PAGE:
Pivoting Your Self-Care

My hope is that these Ministry Pivot articles have been helpful for you and your team as you work through this season. As you have read there are several pivots to be mindful of and to implement. All of the pivots are important and will help you and your church move through this season successfully. The last pivot however is critical, as it deals with taking care of yourself. I hope we can all agree that if you aren’t well taken care of, you won’t be as good at taking care of anyone else. Here are a few pivots to consider:

Pivot No. 1 — Your time. In this season you can’t spend your time the same way. Since Sunday has shifted, many pastors I know are recording on other days. However, the majority of leaders I know have shifted their Sunday schedule. Such changes provide time for reflection about the other days of your week and how you spend those hours. For example, if your Sunday was normally spent in the building, but now you’re home and the service is over, how are you taking advantage of that time?

Maybe this means that you reorder your Sunday to be in worship with your family, but before or after the online service, you go for a run, walk, bike ride or something else that allows you to break from work. Not only should you take advantage of this, but also encourage your team to do the same. As you look at your time, consider the meetings and sessions during the week. Can you consolidate or cancel altogether to allow yourself and your team to regroup? Whatever you do with your time, just know that this season can be an opportunity to shift and take better care of yourself.

Pivot No. 2 — Your family. If you’re like me, you have a family with a calendar and schedule that could beat yours in a competition. During this season of stay at home and the process of slowly reopening, all of our calendars have changed and there is also a self-care opportunity here.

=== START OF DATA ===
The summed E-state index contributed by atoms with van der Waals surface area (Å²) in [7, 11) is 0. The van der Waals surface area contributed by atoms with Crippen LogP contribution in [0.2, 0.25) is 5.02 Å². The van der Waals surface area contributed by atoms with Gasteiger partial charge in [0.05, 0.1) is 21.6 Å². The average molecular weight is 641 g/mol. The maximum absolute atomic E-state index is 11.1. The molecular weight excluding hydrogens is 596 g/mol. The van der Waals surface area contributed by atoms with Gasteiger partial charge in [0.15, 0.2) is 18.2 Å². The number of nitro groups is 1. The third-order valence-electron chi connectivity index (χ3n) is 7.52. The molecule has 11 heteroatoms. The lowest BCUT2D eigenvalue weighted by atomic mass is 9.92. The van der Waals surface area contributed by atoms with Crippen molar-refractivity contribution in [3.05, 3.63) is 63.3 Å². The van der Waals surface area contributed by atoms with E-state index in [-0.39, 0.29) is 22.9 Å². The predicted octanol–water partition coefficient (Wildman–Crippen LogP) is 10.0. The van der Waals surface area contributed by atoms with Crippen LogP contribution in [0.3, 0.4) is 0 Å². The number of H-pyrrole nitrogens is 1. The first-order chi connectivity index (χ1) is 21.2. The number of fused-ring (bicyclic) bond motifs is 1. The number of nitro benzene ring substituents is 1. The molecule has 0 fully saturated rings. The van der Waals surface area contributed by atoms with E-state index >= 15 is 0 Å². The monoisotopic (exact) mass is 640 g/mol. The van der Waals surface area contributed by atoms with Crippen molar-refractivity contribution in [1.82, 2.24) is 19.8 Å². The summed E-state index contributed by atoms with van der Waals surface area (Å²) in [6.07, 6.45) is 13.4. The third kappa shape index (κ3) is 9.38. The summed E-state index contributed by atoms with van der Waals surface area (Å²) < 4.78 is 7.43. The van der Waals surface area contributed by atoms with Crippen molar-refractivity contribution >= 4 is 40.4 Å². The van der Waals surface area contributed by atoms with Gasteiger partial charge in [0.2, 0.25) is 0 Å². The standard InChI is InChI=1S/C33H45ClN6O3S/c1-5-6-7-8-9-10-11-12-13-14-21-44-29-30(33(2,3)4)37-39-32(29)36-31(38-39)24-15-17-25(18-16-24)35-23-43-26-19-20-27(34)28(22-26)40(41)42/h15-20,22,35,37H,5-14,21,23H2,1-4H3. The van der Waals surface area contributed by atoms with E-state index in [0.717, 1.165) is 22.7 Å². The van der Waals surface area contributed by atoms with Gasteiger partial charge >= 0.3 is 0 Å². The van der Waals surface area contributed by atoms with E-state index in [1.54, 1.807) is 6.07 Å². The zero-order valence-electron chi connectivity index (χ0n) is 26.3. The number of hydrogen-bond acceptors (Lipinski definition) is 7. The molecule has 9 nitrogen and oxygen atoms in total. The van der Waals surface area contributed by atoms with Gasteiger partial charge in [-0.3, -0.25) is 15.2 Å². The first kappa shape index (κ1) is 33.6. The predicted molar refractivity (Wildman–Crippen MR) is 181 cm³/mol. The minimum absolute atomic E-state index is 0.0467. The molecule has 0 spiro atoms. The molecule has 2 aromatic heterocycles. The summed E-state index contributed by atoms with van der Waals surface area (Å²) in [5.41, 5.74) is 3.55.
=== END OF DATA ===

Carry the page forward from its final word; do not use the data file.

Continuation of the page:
One of the ways as leaders that we can replenish our cups is by spending time with the people we love and care about. Since this season began my wife, daughter and I have taken advantage of daily walks together at a certain time to give our five-year-old the outside time she needs and to give my wife and me the time that we need. At first, I didn’t realize it but after a few days I saw the major benefits to our conversations and our laugher that are a result of this newly found family time. I also noticed that when I was with them and saw them happy, that made me happy.

One piece of exciting news is that part of my self-care with the family allowed me to finally teach my daughter how to ride a bike without training wheels. She and I started last summer, but because we didn’t go out enough, she didn’t fully get the hang of it. This summer however, in the first few days together, she was off and running … well, riding.

Pivot No. 3 — Your rest. When I say rest, here I mean more than sleep. Rest in self-care is anything that gives you peace or enjoyment that isn’t linked to “real” work—you know real work consists of the things that you don’t always like to do but you have to get done because you’re an adult. Things outside of the real work box like running or working out. Like writing and painting or even fixing up cars or remodeling rooms in the house. There are several activities that can be done to add to your rest and engage your sense of peace.

I hope you get my main point that you need to do some things that are simply for you and that give you peace and rest in this season. Those activities should be on your self-care list and should be done on a rotation that continues to provide moments of rest and peace throughout your week.

What things do you do for self-care? What would you add to the list? Who do you know that is really doing a great job taking care of themselves in this season?

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Russell St. Bernard
Russell St. Bernard

Russell St. Bernard is the director for ministry operations at Kingdom Fellowship AME Church in Silver Spring, Maryland, and the founder of After the Music Stops, a full-service youth ministry company as well as founder of Ministry Pivot, a company dedicated to assisting leaders and churches seize opportunities for growth.